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The Assessment of Soil Quality on the Arable Land in Yellow River Delta Combined with Remote Sensing Technology

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DOI: 10.4236/wjet.2017.55B003    445 Downloads   817 Views  

ABSTRACT

Soil quality assessment is essential to improve the understanding of soil quality and make proper agricultural practices. However, soil quality assessments are extremely difficult to implement in a large-scale area, since they are time and labor consuming. Remote sensing technique gained more attention in plant and soil information monitoring recently for its high effi-ciency and convenience. But seldom studies tested the applicability of remote sensing techniques before implementing. This study conducted the soil quality assessment in a typical agricultural county in the Yellow River delta (Kenli). We found the soil quality in Kenli was dominantly in the low grade (71.85%), with deficient nutrient (SOM and TN), poor structure (high BD) and high EC. Salinity is the primary limiting factor for soil quality in Kenli, and adjustment of soil salinization through suitable farming practices such as organic fertilizers application, irrigation for leaching, and salt-tolerant crop planting is the key point for soil quality improvement. We obtained the normalized difference vegetation index (NDVI) of the study area by remote sensing technique, and found the high correlation between NDVI and soil quality indicator (SOM, TN and EC) and yield. The NDVI can help to study the soil conditions as a soil quality assessment indicator. More studies about the ap-plication of remote sensing technique on soil quality detecting are expected.

1. Introduction

Soil quality can be defined as “the capacity of soil to function to sustain plant and animal productivities, to maintain or enhance water and air quality and to support human health and habitation” [1]. An understanding of soil quality is important to identify problem areas, provide early warning signs of adverse trends, and make sustainable agricultural management [2] [3].

Improved understanding of soil quality comes from a reliable and accurate soil quality assessment, which is a decision-making tool that effectively combines a variety of soil information to analyze quantitatively the soil conditions. Soil quality indexing is the most commonly used method, as it is easy and flexible to use [4] [5], and hence, it was chosen to assess the soil quality in the present study. Appropriate indicators choosing is the primary step during soil quality indexing. Physical, chemical, and biological characteristics of the soil that can influence soil production and are sensitive to environmental changes are typically chosen as soil quality indicators [6]. However, experimental analyses of numerous assessing indicators are extremely difficult to implement in a large-scale area, since they are time consuming, laborious and expensive. Consequently, new methods need to be developed with the aims of enhancing work efficiency and reducing labor, time, and expense. Recently, increasing studies monitored plant and soil information such as soil moisture, temperature, and plant cover by means of remote sensing techniques [7] [8]. Compared with traditional experimental analyses, remote sensing techniques are more efficient and economical, and also can offer the data continuously. However, spectral reflectance is influenced by many factors, especially of soil and plant types. Applicability of remote sensing techniques for a specific soil or area is uncertain. More studies on soil quality information detecting based on remote sensing techniques for different growing areas are required.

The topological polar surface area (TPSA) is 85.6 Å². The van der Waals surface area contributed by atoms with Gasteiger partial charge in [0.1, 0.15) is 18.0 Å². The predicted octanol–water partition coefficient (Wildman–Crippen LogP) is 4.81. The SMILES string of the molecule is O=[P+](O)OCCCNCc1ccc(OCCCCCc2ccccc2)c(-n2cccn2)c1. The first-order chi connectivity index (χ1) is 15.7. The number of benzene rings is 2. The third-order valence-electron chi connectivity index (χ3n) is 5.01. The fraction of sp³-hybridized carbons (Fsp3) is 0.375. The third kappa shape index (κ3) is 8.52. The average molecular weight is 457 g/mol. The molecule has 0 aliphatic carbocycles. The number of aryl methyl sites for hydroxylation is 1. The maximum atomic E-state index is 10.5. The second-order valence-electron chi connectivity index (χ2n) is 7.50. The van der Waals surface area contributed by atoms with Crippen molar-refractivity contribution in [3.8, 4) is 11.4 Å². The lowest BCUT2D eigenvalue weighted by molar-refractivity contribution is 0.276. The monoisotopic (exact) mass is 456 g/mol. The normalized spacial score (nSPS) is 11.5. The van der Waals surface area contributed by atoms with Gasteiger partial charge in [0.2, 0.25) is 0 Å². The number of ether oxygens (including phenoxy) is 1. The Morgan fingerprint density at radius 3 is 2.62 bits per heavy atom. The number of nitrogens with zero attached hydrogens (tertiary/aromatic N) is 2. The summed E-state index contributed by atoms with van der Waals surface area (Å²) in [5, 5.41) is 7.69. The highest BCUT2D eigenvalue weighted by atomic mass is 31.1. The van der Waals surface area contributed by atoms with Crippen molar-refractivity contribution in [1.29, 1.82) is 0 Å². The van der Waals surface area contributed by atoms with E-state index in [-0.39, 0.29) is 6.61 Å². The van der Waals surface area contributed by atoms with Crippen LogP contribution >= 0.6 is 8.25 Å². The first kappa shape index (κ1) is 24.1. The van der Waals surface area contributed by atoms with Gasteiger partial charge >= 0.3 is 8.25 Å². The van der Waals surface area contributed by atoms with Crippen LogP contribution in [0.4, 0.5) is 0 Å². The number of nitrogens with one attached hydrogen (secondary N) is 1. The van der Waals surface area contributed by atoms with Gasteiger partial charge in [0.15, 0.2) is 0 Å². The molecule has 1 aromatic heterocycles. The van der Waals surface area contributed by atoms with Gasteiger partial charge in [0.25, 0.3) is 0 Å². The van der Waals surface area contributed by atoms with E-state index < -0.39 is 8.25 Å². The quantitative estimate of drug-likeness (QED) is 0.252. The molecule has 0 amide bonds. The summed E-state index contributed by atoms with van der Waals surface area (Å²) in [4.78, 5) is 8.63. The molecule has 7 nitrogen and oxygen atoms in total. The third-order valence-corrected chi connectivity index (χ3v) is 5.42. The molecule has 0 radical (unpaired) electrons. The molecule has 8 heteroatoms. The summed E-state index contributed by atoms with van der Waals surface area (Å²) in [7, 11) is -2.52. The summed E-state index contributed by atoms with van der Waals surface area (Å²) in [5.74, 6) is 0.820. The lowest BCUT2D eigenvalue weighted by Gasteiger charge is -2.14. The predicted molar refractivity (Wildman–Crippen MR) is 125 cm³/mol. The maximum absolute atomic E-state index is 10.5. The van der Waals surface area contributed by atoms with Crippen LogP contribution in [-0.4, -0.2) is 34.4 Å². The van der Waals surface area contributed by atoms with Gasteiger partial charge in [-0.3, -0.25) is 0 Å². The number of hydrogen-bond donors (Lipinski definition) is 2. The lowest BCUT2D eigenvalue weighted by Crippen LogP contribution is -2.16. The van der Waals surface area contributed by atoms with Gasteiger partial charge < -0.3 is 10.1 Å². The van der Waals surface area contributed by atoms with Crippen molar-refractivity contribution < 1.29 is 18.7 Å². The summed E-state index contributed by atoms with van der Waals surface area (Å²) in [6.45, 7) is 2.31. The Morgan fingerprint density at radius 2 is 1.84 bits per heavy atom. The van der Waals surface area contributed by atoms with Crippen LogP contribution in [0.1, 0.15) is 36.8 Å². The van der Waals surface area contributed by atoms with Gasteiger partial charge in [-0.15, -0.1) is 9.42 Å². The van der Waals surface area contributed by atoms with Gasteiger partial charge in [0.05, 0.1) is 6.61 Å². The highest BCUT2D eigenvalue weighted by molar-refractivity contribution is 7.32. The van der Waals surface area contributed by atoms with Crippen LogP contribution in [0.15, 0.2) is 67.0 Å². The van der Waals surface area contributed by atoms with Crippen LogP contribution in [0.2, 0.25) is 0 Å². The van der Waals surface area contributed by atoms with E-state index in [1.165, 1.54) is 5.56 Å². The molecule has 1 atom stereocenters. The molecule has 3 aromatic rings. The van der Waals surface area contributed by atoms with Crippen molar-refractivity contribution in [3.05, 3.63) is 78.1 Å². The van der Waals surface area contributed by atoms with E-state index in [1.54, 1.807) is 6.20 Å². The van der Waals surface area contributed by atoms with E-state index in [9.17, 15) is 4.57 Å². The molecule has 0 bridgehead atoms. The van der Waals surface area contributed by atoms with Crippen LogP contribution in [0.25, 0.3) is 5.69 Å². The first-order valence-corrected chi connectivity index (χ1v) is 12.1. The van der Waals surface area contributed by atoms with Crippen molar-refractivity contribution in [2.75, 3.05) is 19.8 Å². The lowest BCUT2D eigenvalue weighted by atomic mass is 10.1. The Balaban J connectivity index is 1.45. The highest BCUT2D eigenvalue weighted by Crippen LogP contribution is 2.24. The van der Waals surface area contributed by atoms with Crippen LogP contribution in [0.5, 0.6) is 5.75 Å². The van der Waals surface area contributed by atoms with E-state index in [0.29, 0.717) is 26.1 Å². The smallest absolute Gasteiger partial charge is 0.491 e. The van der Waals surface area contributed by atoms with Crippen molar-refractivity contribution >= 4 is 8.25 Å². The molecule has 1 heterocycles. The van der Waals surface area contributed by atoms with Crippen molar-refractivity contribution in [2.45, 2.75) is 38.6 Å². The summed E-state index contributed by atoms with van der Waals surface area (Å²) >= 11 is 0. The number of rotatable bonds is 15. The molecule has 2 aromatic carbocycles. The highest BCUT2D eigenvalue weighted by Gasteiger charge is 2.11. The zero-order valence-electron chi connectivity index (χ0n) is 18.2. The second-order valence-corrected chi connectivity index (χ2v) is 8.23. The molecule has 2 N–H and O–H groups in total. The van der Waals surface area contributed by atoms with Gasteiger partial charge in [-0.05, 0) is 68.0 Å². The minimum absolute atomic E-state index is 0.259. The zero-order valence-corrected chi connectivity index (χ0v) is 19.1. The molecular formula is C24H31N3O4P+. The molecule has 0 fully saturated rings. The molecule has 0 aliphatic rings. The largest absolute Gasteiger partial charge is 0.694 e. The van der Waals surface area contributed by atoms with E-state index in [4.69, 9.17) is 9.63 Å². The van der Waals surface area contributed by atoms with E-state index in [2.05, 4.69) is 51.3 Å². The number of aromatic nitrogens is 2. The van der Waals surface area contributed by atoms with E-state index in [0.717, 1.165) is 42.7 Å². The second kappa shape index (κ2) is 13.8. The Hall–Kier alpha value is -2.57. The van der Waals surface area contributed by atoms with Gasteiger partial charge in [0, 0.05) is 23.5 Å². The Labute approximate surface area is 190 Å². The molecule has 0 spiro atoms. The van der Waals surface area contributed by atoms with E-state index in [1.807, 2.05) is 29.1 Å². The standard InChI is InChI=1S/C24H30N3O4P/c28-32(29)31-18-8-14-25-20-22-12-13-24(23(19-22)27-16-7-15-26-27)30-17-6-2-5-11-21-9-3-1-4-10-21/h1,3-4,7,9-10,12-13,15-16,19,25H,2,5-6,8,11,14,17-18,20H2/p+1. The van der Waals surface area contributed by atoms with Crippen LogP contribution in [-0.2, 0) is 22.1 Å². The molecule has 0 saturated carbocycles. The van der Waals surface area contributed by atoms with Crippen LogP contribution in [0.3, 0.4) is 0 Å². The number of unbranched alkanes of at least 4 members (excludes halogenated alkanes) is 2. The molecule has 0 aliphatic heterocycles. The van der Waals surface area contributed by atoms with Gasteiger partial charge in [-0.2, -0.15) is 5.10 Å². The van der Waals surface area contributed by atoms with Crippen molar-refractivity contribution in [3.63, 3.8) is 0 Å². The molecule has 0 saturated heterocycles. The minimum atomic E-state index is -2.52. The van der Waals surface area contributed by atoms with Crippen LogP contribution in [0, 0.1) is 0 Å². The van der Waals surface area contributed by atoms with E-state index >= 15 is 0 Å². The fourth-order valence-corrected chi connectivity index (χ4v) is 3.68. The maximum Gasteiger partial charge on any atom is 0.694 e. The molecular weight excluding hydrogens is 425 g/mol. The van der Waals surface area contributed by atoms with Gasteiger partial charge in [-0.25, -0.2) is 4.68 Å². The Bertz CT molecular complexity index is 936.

Yellow River delta is one of the primary growing regions in China with Fluvisol being the main agricultural soil type. However, limiting factors such as nutrient deficiency, structural degeneration, and land desertification have been reported for soils in Yellow River delta [9] [10]. Therefore, it is challenging to understand the soil quality on the Fluvisol in the Yellow River delta.

The present study assessed the soil quality of a typical agricultural county (Kenli) in the Yellow River delta, and analyzed the limiting factors of soil quality based on the assessment result. In addition, the applicability of remote sensing technique on soil quality assessment studies was tested.

2. Material and Methods

2.1. Site Description and Soil Sampling

The experiment was conducted in the typical agricultural county in Yellow Riverdelta, Kenli (118˚24' - 119˚10'E, 37˚21' - 38˚9'N) (Figure 1). Kenli County has a warm, temperate, semi-humid monsoonal climate, with an average annual air temperature of 11.9˚C and an average rainfall of 592.2 mm. The soil in Kenli is classified as Salic Fluvisol, according to the FAO-UNESCO system. Andthe main crop in Kenli is cotton.

Figure 1.The study area and sampling points.

2.2. Soil Sampling and Laboratory Analyses